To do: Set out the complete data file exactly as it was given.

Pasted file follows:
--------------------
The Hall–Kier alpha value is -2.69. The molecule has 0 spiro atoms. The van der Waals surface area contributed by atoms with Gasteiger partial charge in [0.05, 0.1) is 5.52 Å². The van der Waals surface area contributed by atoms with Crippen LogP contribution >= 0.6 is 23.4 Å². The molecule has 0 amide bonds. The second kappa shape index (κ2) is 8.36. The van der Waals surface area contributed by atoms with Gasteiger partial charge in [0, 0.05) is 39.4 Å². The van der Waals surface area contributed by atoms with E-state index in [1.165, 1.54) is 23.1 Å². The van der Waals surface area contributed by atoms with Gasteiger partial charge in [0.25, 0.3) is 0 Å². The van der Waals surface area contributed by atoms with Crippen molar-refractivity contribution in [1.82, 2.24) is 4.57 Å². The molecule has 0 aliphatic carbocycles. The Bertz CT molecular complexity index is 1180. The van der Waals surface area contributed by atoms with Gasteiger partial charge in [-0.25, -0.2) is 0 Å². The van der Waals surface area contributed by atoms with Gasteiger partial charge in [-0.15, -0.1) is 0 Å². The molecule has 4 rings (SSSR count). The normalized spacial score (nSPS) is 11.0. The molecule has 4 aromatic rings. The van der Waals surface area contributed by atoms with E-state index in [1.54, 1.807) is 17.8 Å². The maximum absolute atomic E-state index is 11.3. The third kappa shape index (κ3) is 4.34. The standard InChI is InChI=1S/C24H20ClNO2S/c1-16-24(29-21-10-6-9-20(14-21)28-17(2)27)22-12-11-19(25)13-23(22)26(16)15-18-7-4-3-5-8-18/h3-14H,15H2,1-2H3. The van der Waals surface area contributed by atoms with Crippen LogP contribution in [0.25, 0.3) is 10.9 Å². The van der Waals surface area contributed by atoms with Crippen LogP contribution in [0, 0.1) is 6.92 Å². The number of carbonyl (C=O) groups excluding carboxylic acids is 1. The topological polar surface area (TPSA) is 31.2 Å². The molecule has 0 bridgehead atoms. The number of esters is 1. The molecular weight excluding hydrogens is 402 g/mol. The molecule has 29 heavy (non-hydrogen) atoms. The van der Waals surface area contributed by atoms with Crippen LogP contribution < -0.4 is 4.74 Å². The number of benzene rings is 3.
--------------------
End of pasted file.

The Hall–Kier alpha value is -2.69. The molecule has 0 spiro atoms. The van der Waals surface area contributed by atoms with Gasteiger partial charge in [0.05, 0.1) is 5.52 Å². The van der Waals surface area contributed by atoms with Crippen LogP contribution >= 0.6 is 23.4 Å². The molecule has 0 amide bonds. The second kappa shape index (κ2) is 8.36. The van der Waals surface area contributed by atoms with Gasteiger partial charge in [0, 0.05) is 39.4 Å². The van der Waals surface area contributed by atoms with E-state index in [1.165, 1.54) is 23.1 Å². The van der Waals surface area contributed by atoms with Gasteiger partial charge in [0.25, 0.3) is 0 Å². The van der Waals surface area contributed by atoms with Crippen molar-refractivity contribution in [1.82, 2.24) is 4.57 Å². The molecule has 0 aliphatic carbocycles. The Bertz CT molecular complexity index is 1180. The van der Waals surface area contributed by atoms with Gasteiger partial charge in [-0.25, -0.2) is 0 Å². The van der Waals surface area contributed by atoms with Gasteiger partial charge in [-0.15, -0.1) is 0 Å². The molecule has 4 rings (SSSR count). The normalized spacial score (nSPS) is 11.0. The molecule has 4 aromatic rings. The van der Waals surface area contributed by atoms with E-state index in [1.54, 1.807) is 17.8 Å². The maximum absolute atomic E-state index is 11.3. The third kappa shape index (κ3) is 4.34. The standard InChI is InChI=1S/C24H20ClNO2S/c1-16-24(29-21-10-6-9-20(14-21)28-17(2)27)22-12-11-19(25)13-23(22)26(16)15-18-7-4-3-5-8-18/h3-14H,15H2,1-2H3. The van der Waals surface area contributed by atoms with Crippen LogP contribution in [0.25, 0.3) is 10.9 Å². The van der Waals surface area contributed by atoms with Crippen LogP contribution in [0, 0.1) is 6.92 Å². The number of carbonyl (C=O) groups excluding carboxylic acids is 1. The topological polar surface area (TPSA) is 31.2 Å². The molecule has 0 bridgehead atoms. The number of esters is 1. The molecular weight excluding hydrogens is 402 g/mol. The molecule has 29 heavy (non-hydrogen) atoms. The van der Waals surface area contributed by atoms with Crippen LogP contribution < -0.4 is 4.74 Å². The number of benzene rings is 3.